Well, first of all I am by no means a physics expert.
Regarding your question, Your observation is correct, faster cars should have higher lateral forces, well but that's not the whole story.
I think your problem is that the question that needs to be asked, where does the lateral force come from in the first place?
In normal circumstances the car's engine generates force that makes the car moves forward. This force along with other forces that act on the car movement direction (or opposite) is called longitudinal forces.
On the other hand, in high speed cornering scenarios, the tires develop lateral forces also known as the cornering or side force. Which means this force is only generated when the tires have an angle between the tire's heading and its direction of travel.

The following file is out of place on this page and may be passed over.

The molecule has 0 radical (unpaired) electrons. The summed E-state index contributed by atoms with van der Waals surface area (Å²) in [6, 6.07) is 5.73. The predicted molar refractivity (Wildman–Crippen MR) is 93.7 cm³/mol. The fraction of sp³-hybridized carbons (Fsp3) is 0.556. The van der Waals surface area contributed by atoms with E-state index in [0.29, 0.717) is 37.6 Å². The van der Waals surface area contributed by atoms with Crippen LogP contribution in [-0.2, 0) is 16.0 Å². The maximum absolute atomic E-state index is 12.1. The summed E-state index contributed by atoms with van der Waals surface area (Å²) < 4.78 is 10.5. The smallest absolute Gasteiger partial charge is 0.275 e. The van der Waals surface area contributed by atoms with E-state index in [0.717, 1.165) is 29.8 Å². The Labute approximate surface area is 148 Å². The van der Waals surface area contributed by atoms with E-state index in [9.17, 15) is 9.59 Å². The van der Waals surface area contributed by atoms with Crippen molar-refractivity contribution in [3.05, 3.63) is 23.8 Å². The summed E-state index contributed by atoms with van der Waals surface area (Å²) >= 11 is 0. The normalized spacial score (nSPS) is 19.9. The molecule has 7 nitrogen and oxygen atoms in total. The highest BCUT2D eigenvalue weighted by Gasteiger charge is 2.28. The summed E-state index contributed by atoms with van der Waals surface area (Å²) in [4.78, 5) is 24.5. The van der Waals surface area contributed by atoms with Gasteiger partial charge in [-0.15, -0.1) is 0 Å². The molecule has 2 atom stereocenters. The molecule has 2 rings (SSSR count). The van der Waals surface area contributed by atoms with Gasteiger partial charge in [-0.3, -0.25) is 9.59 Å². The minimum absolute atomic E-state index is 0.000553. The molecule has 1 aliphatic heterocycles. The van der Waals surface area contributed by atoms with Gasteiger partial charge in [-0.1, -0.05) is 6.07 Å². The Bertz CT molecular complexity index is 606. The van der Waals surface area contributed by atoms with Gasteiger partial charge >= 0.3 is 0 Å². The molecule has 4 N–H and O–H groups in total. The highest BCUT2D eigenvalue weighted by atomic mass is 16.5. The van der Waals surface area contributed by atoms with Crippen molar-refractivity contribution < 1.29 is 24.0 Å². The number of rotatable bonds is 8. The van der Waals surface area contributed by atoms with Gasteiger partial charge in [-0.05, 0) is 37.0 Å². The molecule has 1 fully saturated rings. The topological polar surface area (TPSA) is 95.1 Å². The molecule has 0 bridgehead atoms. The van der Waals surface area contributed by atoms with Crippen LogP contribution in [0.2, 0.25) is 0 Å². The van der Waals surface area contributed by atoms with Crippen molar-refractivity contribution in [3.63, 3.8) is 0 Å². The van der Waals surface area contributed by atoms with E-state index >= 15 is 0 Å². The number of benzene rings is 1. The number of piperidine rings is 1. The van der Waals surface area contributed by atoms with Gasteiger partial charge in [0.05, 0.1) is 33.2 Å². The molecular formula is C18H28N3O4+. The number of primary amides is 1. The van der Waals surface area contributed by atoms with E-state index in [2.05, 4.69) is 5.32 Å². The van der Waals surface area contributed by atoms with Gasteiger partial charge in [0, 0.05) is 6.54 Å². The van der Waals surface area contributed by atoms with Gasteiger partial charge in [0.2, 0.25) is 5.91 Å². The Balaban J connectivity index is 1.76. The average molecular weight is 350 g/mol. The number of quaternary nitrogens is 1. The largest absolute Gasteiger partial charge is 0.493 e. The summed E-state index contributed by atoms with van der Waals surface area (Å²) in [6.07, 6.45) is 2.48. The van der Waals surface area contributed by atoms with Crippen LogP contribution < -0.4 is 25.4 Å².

Now the important point is, the angle between the tire's heading and its direction of travel is called
alpha. When the movement direction is the same as the tires heading direction then Alpha is Zero. This results in a lateral force that equals zero.
When there is an angle between heading direction and the tire's traveling direction the velocity vector of the car is now split into two components:
- The longitudinal vector has magnitude cos(alpha) * velocity.
- The lateral vector has magnitude
sin(alpha) * velocity and causes a
resistance force in the opposite direction: the cornering force.
Which means that lateral force depends on the As the slip angle grows, so does the cornering force. Now the point is, at low slip angles, the relationship between slip angle and cornering force is linear.
Flateral = Ca * alpha
Now, since this equation is only true for small angles, I believe this equation is using small angle approximation where:
Hence, dropping the sin and the velocity from the equation. Keep in mind that the linear relation is only true for small angles, otherwise the linear relation doesn't apply anymore. But I might be wrong someone with more knowledge might correct me.